Do you remember the moment when you learnt how to play video games? When the joystick or the gamepad stop being a foreign object and started feeling like a part of your body? Maybe you do; maybe you don’t. Brothers: A Tale of Two Sons is a game that puts you back in touch with that sensation, using an unorthodox control scheme to make you feel like your relationship with video games is starting all over again.
Note: Last year, a small, unassuming indie game came out during the summer doldrums, bringing a fairytale art style and unconventional control scheme to By the time 2013 was done, Brothers: A Tale of Two Sons was part of Game-of-the-Year conversations all over the internet. It’s a game that stayed with me ever since I finished it so I wanted to re-share my nomination essay from Kotaku’s 2013 GOTY discussion. And, if for some reason you haven’t played Brothers yet, go do it.
Developed by Starbreeze and Swedish filmmaker Josef Fares, it’s a fairy tale that asks “what if you weren’t good at video games anymore, but really needed to play one that was filled with shining sadness and melancholy sweetness?”
For me, Brothers scrubbed away thirty some-odd years of video game experience, kinesthetically speaking, and made it so that I had to learn all over again how to trust that my fingers knew what to do. It uses a mechanical decision — where each analogue stick on a gamepad controls one of the game’s siblings — to express the sometimes harmonious, sometimes fractious dynamics of a relationship with someone you love. As you play, sometimes one brother will push ahead while the other lags behind. You’ll move a puzzle element so they can go on separate paths or so they can come together to surmount an obstacle.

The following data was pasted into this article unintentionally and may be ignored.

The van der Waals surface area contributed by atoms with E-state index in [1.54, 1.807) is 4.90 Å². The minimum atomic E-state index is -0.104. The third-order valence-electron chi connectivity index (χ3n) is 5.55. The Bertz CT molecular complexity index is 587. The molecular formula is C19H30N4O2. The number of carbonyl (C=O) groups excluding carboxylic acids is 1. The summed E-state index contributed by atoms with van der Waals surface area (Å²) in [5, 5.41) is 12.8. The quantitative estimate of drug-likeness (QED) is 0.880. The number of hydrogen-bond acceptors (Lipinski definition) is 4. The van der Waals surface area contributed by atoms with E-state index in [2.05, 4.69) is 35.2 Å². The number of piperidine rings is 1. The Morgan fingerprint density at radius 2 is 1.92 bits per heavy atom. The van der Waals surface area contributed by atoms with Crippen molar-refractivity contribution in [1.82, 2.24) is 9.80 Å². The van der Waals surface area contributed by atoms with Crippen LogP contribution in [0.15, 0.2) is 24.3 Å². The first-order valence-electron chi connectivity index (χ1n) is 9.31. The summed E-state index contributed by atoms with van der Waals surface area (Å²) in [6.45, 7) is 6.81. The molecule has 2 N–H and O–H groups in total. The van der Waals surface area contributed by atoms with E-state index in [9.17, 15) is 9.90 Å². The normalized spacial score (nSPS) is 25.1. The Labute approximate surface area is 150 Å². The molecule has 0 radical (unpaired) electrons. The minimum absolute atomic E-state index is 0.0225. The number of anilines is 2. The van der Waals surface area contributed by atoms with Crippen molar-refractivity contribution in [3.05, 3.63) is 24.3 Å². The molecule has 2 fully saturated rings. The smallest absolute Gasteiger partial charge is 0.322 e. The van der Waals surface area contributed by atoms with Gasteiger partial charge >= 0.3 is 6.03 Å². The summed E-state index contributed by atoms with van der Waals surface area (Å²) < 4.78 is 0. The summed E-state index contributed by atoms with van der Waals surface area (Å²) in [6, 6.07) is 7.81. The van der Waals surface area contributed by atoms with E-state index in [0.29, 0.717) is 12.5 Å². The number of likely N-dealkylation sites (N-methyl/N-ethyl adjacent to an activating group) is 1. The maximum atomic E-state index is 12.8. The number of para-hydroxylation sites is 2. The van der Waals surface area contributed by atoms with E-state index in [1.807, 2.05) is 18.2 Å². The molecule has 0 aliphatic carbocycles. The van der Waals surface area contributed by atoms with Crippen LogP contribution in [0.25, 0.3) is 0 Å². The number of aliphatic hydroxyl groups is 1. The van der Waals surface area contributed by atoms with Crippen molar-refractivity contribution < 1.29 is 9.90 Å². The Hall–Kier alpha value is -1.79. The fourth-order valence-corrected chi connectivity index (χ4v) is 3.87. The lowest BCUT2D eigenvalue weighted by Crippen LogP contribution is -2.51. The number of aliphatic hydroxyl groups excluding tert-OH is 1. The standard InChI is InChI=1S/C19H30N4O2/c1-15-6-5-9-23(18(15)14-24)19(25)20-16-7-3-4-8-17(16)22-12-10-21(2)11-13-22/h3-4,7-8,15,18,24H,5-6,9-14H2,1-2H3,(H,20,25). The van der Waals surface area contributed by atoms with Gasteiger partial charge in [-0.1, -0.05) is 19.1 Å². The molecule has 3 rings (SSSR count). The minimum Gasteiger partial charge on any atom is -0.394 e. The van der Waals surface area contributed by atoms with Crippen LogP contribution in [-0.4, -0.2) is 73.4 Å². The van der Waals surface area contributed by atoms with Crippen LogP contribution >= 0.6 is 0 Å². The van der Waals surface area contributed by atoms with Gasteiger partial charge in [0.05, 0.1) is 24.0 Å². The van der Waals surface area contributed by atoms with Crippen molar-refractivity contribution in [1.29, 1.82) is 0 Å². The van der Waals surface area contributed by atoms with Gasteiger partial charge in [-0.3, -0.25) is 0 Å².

Little Brother and Big Brother are trying to save their fatally ill father, the only parent they have left after the tragic, too-early death of their mother. Along the way, you’re guiding them through a beautifully rendered fantasy backdrop where no words are ever spoken. Despite the fanciful mythological creatures or goofy gags you play through, the brothers’ annoyance at and dependence on each other reminds how overwhelming their task is. And the game’s dangers feel realer because you can’t rely on the same ol’ reflexes and intuition that’s seen you through hundred or thousands of games.
This short, downloadable game reminds you that, in a game, your fingers are capable of wondrous things. As you play, you realise how weird it feels to be controlling a character with these particular inputs. But, then again, any input for any game — x to jump, b to crouch — is an abstraction. What makes it work is the faith you put into it, just like the faith you put into a relationship: faith that another person knows what they’re doing or that you know what you’re doing.
Brothers made me gasp with wonder and made my chest tight with emotion. Yeah, it invoked nostalgia but that’s cheap. What’s more valuable is how it used that nostalgia as a gateway to a deeper expression: the ties to the people we care for can be studded with thorns and the only way that anything beautiful ever blooms is by a careful, fragile coordination. Brothers reminds you why it was worth it to learn how to play video games because, for all their weird-at-first tactile demands, they can touch your heart and make you think about your life and the place of others inside of it.